Good Enough Mothering? Feminist Perspectives on Lone Motherhood

By Elizabeth Bortolaia Silva | Go to book overview

Chapter 10

Social constructions of lone motherhood

A case of competing discourses
Ann PhoenixSince the 1980s, the media in Britain and the United States have made many negative pronouncements on lone mothers. The notion of ‘feckless mothers’, who get pregnant in order to obtain welfare payments and housing and then rear children who are likely to become criminal, has been much aired by underclass theorists (such as Charles Murray 1990). Such notions have been picked up by politicians (including Bill Clinton as the Democratic president of the United States and Dan Quayle when he was the Republican vice-president) and by various British Conservative Secretaries of State. While many of these pronouncements have used moral arguments, of ‘responsible parenting’ and maintenance of ‘traditional families’, their proposed remedies to these ‘problems’ have been designed to reduce the economic dependence on the state of lone parents (who are predominantly lone mothers; Burghes 1993) and their children. They have produced a construction of lone mothers as ‘feckless’, wilfully responsible for the poverty that has been well documented to be a feature of lone parenting (Bradshaw and Millar 1991; Burghes 1993) and undeserving of either public sympathy or economic support. A major aim of the legislation and proposals regarding lone mothers (in Britain and the USA) has been to save the treasury money. Thus, in Britain there have been several measures to enforce ‘parental responsibility’. The most important are:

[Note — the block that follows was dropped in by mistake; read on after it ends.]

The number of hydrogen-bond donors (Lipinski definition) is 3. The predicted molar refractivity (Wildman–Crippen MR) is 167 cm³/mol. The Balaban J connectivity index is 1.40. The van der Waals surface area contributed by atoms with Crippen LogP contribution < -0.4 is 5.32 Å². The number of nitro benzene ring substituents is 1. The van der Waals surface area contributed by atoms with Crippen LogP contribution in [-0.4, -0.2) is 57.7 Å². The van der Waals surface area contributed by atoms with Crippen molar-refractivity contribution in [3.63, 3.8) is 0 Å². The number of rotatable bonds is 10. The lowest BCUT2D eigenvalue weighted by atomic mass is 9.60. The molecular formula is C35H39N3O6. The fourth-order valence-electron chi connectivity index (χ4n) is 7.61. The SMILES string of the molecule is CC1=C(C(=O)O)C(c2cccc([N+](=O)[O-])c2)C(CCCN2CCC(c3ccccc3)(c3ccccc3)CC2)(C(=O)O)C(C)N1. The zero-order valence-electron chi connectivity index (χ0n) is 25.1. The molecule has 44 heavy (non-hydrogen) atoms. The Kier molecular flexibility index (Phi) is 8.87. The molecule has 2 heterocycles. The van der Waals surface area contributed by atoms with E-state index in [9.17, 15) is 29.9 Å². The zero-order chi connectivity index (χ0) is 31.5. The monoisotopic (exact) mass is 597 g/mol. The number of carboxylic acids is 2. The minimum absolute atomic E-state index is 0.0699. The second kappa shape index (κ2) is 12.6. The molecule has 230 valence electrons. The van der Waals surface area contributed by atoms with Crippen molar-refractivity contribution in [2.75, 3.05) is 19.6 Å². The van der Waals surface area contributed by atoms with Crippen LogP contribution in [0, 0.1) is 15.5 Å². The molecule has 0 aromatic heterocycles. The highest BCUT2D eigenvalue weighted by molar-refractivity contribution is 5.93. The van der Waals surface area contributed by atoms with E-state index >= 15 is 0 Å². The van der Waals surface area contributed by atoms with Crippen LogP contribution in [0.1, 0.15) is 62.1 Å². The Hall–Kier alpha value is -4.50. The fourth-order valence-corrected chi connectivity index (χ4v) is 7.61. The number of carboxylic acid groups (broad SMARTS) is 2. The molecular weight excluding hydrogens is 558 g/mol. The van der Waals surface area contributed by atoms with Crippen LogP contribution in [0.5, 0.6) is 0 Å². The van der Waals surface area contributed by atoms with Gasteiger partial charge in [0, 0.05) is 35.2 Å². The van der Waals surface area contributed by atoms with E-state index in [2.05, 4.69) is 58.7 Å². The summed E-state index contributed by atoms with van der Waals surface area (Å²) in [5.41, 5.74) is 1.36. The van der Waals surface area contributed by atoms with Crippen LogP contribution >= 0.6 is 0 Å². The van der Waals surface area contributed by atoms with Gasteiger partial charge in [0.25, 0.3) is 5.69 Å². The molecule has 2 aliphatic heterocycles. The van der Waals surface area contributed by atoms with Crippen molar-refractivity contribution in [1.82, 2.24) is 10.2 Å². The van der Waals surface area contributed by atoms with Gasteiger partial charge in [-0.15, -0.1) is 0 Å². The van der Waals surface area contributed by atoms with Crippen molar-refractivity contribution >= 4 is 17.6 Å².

1 The setting up, in 1993, of the Child Support Agency (in operation of the 1991 Child Support Act) as an attempt to force errant fathers, rather than the welfare state, to be economically responsible for their children.
2 Holding parents responsible for their under-age children’s crimes and hence any penalties enforced on children. There are also now

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